What’s more, once you pick a method, you can use it to get around site blocks no matter where you are. Whether you’re at school, work, the library, the coffee shop, your friend’s house or your own home, the whole entire internet will be yours to explore once again.
Use Mobile Data to Get Around Instagram Blocks
This is by far the easiest way to use Instagram or other blocked sites or apps on any device that uses cellular data: just turn off your WiFi and browse over mobile data instead. Your school can only control what happens on its own network; once you’re no longer on that network, the only way they can stop you is by physically taking your phone away (so be discreet!).
But there are some downsides to this method that make it less than ideal for many people.
Unless you have an unlimited data plan, too much browsing could eat up most or all of your monthly data. Instagram in particular is known to be data-hungry, as loading all those photos and videos eats up a lot of bandwidth.
Unlimited data plans solve the data usage problem, but they can be expensive. Additionally, many of them slow you down dramatically once you use a certain amount of data each month; these capped speeds can be so low that some sites time out before loading at all.
Depending on your school’s layout and construction, you may not have a signal in some areas, forcing you to use WiFi if you want any internet access at all. And of course, if you bring your laptop to school, then mobile data obviously won’t work for you, so you’ll need to choose a different method.
Use a Proxy Server to Unblock Instagram
Remember how website blocks work? When the router detects you trying to access a banned URL (let’s say, Instagram.com) it stops the request before it can go anywhere – so in order to avoid getting caught in the filter, you’ll need to find a way to access Instagram.com without actually visiting Instagram.com.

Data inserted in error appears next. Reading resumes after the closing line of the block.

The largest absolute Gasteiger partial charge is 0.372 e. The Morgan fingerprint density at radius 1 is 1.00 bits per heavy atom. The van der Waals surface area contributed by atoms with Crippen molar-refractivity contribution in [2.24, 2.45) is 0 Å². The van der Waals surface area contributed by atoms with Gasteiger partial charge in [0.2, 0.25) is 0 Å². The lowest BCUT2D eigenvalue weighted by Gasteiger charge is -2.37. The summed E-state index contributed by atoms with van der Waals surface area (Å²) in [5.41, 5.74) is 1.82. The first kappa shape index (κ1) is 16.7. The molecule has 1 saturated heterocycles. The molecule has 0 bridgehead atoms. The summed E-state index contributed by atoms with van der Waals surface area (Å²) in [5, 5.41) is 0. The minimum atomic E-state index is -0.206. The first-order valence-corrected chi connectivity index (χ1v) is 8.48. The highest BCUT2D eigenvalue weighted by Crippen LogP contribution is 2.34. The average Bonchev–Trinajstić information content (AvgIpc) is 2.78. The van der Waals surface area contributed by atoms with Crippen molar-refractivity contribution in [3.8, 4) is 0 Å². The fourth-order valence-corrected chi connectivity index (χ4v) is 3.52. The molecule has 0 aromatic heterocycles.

This is a lot easier to do than it sounds. You just need to have another computer from an uncensored network visit Instagram on your behalf and send the data it receives back to you; this machine-in-the-middle is called a proxy server.
In the past, proxies were quite unreliable and sometimes tricky to set up, requiring you to change your computer’s settings and go through a lot of trial and error to get anything usable. But today’s proxy servers couldn’t be simpler to use: just visit the server website, tell it the URL you want to visit and hit Enter!
Your school’s WiFi router only sees that you’re accessing the proxy server, which won’t activate any filters or alarms unless it, too, is blocked (which is much less likely than social media being blocked). Because the proxy server is the one that’s actually visiting Instagram, all Instagram-related data appears as if it’s coming from the proxy, not from Instagram itself.
But can’t the school see that you’re telling the proxy to visit Instagram and block the results from loading? Thanks to the secure connections used by proxy servers, nope – all your school can see is the proxy server URL, not the content of the page or anything you type into it.
There are a few cons to using a proxy server to unblock Instagram: because they’re used by many people at once, proxies can be slow, so uploading or watching long videos may test your patience quite a bit. Instagram and other sites have banned some of the most popular free proxies because they’re often used by spammers to hide their identities, so you may have to try a few different ones before you find one that works.
Unfortunately, schools are starting to catch on to proxies, and many blacklists are now populated with proxy servers as well as social media sites. You might need to try a bunch of free proxies in order to find one that isn’t blocked or, if your school has really cracked down on proxy servers, try a different method.